A Supreme Court order issued today closes the book on (or perhaps merely ends this chapter of) more than a decade of legal warfare between Google and the Authors Guild over the legality of the former’s scanning without permission of millions of copyrighted books. And the final word is: it’s fair use.
The order is just an item in a long list of other orders that appeared today, and adds nothing to the argument except the tacit approval of the Second Circuit Court of Appeals court’s 2015 decision — itself approving an even earlier decision, that of the U.S. District Court for the Southern District of New York in 2013. So in a way it’s old news.
The 2013 decision found that the scanning of books (provided for that purpose by libraries) was not a violation of copyright, owing to its being “transformative” — in a technical sense. The books were not simply being resold or the like, but were being used for a new and creative purpose: a search engine for books that were frequently out of print or copyright. It doesn’t provide a “substitute” for the original work, and the court accepted Google’s argument that it was in fact doing a public service as well as providing authors with new audiences.
The Appeals court found that decision sound, and now the Supreme Court has, at least, declined to examine it, which is as much as saying it’s fine with them.
Naturally, the Authors Guild is furious. Executive director Mary Rasenberger lashed out in a press release:
Blinded by the public benefit arguments, the Second Circuit’s ruling tells us that Google, not authors, deserves to profit from the digitization of their books… The price of this short-term public benefit may well be the future vitality of American culture.
The vituperative tone may cause eye-rolling in some who find the fair use case to be an obvious one, but Rasenberger does go on to make a broader, more philosophical observations that are food for thought.
Authors are already among the most poorly paid workers in America; if tomorrow’s authors cannot make a living from their work, only the independently wealthy or the subsidized will be able to pursue a career in writing, and America’s intellectual and artistic soul will be impoverished.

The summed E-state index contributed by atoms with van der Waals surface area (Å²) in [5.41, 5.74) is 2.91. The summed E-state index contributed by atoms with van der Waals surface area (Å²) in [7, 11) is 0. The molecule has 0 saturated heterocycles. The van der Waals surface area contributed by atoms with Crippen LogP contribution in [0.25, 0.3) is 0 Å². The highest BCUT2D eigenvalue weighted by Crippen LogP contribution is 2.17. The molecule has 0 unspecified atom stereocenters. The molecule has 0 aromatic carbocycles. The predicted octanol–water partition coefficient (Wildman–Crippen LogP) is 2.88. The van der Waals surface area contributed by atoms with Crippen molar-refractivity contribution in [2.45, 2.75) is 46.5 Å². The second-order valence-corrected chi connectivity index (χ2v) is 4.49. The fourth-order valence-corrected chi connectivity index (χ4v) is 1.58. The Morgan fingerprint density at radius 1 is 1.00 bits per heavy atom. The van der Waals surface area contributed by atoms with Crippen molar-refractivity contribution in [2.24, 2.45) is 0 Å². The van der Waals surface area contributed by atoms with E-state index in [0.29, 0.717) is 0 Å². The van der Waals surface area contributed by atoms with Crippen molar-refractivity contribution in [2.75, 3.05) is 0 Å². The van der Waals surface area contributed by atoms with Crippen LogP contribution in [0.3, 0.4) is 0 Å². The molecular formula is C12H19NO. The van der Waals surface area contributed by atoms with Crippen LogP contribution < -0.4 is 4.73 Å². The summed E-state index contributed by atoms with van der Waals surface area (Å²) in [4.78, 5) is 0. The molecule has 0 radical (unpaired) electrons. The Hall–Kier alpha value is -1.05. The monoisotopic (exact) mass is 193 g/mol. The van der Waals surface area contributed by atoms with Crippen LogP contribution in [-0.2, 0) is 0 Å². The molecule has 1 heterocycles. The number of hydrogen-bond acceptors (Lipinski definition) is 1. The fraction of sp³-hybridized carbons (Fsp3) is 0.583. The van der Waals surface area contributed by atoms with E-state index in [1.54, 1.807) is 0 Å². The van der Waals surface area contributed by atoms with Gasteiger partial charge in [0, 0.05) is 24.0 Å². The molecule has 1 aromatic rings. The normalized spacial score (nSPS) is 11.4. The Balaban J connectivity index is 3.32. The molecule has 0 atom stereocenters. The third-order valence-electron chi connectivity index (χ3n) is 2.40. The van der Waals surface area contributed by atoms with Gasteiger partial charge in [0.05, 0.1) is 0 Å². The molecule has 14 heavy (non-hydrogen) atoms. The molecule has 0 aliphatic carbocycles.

The denial of review is further proof that we’re witnessing a vast redistribution of wealth from the creative sector to the tech sector, not only with books, but across the spectrum of the arts.
It’s fuel for the ongoing argument about whether and how technology enables and damages the creation and distribution of art, be it literary, musical, or visual. This decision is, I think, the right one, but there are hard questions that it doesn’t answer. Copyright is at best a deeply flawed system as it stands legislated today, though few will argue with the concept of legal protections of creative works.
That said, any copyright policy (or lawsuit) that fails to acknowledge the vastly different world those works enter into today versus even a few years ago is bound to crumble in time. And, for that matter, any effort sufficiently advanced of concept will certainly invite legal scrutiny and obstruction. Not every such effort can wage a decade-long legal battle, so alas, many a far-reaching project will be (and has been) smothered at the earliest stages.
The Guild will “keep fighting” and promised to act as watchdog over Google (although the Books project isn’t nearly as active as it once was) while pursuing its own solution to the question of mass online distribution and indexing.